First they roll out the laptop hunter ads to brand themselves the Walmart of OSes. Now after publicly laying claim to the cheap end of the market they want to move their brand upmarket. In the history of brand management, that is the hardest thing to do. (Harder even than Jack in the Box recovering from a food poisoning event.) VW tried to do it with the $70K Phaeton. That flopped. Walmart tried to do it after suffering from Target envy a few years back. That flopped. Somebody name me a success story.

Well, my company did it in the industrial products category, but it's not well known, so there's no point in naming it. It can be done, but it's very, very hard. More importantly, it requires that you have a powerful, unique selling feature that allows you to command a premium price in some niche. Microsoft has completely abandoned the concept that the OS is worth paying for because they no longer have any unique selling features, so it will be hard for them to go upscale.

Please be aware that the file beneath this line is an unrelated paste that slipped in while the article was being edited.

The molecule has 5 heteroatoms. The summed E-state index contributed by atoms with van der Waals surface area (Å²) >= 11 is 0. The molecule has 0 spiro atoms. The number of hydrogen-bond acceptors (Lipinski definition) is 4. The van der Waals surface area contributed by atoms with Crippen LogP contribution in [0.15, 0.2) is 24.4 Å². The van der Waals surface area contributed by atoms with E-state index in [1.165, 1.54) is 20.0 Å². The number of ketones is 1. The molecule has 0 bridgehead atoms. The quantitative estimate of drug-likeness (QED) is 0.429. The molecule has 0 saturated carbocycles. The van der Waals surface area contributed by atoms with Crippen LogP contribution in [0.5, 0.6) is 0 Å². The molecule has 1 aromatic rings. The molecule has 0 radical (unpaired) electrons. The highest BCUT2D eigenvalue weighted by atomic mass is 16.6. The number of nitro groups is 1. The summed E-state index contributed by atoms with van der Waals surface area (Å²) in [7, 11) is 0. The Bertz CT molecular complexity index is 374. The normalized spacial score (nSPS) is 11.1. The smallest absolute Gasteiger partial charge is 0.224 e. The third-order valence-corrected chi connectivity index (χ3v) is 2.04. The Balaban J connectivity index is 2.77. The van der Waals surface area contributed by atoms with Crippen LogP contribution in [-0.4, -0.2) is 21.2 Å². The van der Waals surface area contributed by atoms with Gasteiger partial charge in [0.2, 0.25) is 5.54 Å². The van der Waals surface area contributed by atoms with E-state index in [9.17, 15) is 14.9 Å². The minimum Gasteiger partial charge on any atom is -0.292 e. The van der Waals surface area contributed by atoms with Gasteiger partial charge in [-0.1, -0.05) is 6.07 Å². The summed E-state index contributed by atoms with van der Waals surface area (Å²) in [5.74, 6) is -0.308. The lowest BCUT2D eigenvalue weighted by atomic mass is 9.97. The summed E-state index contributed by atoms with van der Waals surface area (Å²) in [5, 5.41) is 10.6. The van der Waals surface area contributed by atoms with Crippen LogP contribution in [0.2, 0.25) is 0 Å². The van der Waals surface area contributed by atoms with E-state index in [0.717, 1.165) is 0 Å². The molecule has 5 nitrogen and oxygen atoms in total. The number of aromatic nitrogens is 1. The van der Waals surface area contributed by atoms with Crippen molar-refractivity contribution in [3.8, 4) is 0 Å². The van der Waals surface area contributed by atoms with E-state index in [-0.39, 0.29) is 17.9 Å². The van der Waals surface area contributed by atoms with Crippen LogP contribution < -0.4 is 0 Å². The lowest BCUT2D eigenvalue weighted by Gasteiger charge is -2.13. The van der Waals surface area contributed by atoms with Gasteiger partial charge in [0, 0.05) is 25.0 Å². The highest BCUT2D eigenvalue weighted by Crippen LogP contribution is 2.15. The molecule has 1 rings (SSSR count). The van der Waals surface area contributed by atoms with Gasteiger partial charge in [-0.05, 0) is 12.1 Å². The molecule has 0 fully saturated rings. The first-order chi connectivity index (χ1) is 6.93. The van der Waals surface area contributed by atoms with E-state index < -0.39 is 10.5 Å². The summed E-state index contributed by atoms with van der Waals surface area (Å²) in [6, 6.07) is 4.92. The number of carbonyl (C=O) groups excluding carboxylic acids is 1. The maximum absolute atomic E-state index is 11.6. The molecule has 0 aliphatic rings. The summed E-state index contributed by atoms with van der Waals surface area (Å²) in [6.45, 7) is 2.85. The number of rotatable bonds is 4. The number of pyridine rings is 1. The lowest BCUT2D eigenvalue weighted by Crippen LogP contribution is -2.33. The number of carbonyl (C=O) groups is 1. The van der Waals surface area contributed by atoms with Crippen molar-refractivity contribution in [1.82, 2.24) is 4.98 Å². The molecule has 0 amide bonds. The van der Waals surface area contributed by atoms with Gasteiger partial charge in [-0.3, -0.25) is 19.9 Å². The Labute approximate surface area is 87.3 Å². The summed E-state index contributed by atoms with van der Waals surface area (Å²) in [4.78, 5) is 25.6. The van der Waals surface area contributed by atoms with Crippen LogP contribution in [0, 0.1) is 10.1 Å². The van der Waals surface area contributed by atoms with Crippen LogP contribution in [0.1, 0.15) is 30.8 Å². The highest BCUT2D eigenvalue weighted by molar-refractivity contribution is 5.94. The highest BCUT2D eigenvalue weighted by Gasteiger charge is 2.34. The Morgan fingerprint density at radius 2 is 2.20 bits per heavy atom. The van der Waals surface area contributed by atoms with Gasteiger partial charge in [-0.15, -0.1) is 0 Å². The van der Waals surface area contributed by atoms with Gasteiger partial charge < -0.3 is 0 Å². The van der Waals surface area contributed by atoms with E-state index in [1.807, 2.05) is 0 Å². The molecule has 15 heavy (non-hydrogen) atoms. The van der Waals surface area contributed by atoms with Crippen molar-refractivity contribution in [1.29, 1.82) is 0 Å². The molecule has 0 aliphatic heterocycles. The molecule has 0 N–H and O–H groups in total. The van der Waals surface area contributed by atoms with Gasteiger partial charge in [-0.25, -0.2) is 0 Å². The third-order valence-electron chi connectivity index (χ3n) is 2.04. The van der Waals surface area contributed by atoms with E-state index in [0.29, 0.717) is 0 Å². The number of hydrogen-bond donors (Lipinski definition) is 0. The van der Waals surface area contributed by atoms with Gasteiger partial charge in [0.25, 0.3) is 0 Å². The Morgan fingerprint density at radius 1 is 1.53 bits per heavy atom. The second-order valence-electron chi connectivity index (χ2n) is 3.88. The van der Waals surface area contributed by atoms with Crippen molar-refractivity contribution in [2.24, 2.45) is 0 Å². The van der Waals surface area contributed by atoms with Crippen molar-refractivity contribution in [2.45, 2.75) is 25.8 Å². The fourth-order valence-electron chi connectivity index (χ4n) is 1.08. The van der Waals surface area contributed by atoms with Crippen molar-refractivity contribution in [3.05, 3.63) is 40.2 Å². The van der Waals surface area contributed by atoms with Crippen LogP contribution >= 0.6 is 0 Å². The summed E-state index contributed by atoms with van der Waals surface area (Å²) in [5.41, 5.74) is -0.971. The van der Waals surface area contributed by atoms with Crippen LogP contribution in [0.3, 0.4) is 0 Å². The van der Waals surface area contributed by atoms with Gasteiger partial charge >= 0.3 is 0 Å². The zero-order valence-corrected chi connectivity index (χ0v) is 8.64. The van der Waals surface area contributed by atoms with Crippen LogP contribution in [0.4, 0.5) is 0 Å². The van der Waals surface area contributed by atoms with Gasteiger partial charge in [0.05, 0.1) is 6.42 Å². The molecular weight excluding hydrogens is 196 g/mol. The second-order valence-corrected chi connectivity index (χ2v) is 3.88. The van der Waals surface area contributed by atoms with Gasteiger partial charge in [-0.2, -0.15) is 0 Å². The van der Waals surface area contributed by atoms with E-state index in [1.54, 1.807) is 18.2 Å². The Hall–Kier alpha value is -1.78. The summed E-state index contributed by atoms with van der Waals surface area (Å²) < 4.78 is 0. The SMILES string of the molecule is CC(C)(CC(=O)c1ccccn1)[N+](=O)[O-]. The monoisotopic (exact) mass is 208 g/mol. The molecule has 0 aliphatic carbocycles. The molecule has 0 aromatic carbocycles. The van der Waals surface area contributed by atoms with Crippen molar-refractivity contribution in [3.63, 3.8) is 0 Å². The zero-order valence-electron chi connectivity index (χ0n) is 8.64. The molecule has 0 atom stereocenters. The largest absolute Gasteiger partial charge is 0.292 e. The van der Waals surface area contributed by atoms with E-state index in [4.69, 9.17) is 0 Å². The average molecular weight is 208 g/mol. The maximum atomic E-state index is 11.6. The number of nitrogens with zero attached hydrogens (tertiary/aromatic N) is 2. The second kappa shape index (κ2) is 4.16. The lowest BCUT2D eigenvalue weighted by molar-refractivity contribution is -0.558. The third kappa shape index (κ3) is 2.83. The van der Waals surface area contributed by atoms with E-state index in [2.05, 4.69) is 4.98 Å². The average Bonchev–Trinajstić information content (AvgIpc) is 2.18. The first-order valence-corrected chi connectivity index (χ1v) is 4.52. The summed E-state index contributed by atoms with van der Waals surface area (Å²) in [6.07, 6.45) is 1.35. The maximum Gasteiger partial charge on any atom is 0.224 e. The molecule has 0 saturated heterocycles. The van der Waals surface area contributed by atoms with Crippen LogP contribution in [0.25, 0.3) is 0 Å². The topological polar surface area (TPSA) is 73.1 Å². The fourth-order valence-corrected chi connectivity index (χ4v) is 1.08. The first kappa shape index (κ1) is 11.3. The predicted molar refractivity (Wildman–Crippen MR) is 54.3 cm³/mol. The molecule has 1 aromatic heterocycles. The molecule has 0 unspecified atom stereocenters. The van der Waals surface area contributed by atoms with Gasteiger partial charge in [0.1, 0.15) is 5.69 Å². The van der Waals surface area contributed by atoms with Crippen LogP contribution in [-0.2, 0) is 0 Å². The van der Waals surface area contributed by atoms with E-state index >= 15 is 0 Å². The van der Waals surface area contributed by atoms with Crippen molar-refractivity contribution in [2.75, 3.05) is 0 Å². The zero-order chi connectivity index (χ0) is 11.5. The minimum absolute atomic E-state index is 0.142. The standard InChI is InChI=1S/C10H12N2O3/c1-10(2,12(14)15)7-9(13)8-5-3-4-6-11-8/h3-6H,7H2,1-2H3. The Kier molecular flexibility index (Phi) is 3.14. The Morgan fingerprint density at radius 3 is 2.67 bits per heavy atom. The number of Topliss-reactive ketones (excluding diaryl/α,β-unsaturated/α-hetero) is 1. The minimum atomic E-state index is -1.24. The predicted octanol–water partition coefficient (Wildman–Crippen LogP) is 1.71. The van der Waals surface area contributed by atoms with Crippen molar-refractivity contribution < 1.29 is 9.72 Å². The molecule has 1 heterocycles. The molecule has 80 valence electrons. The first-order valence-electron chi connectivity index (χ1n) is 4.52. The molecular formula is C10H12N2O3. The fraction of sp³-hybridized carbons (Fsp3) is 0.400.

Quote:
Originally Posted by Quadra 610 View Post

Yes!

I still don't understand what MS wants to do here. They couldn't sell them when they were cheaper, so now charging MORE will move product?

Sorry, but I must be misunderstanding something here.

No, you're just witnessing Microsoft's inability to understand marketing and branding. They are completely clueless about how you create a value proposition and are therefore left with lame copies of Apple's humorous ads or the silly "you should buy whatever is cheapest" Laptop Hunter ads.

I particularly love Ballmer's 'rounding error' comments. Sorry, but Apple's share gains are not a rounding error - they're quite real and have earned Apple many billions of dollars - while reduing Microsoft's revenues by at least hundreds of millions of dollars. Just another example of Ballmer sticking his foot into his mouth when he has nothing intelligent to say.
"I'm way over my head when it comes to technical issues like this"
Gatorguy 5/31/13
Reply
"I'm way over my head when it comes to technical issues like this"
Gatorguy 5/31/13
Reply
post #82 of 128
Quote:
Originally Posted by Mystigo View Post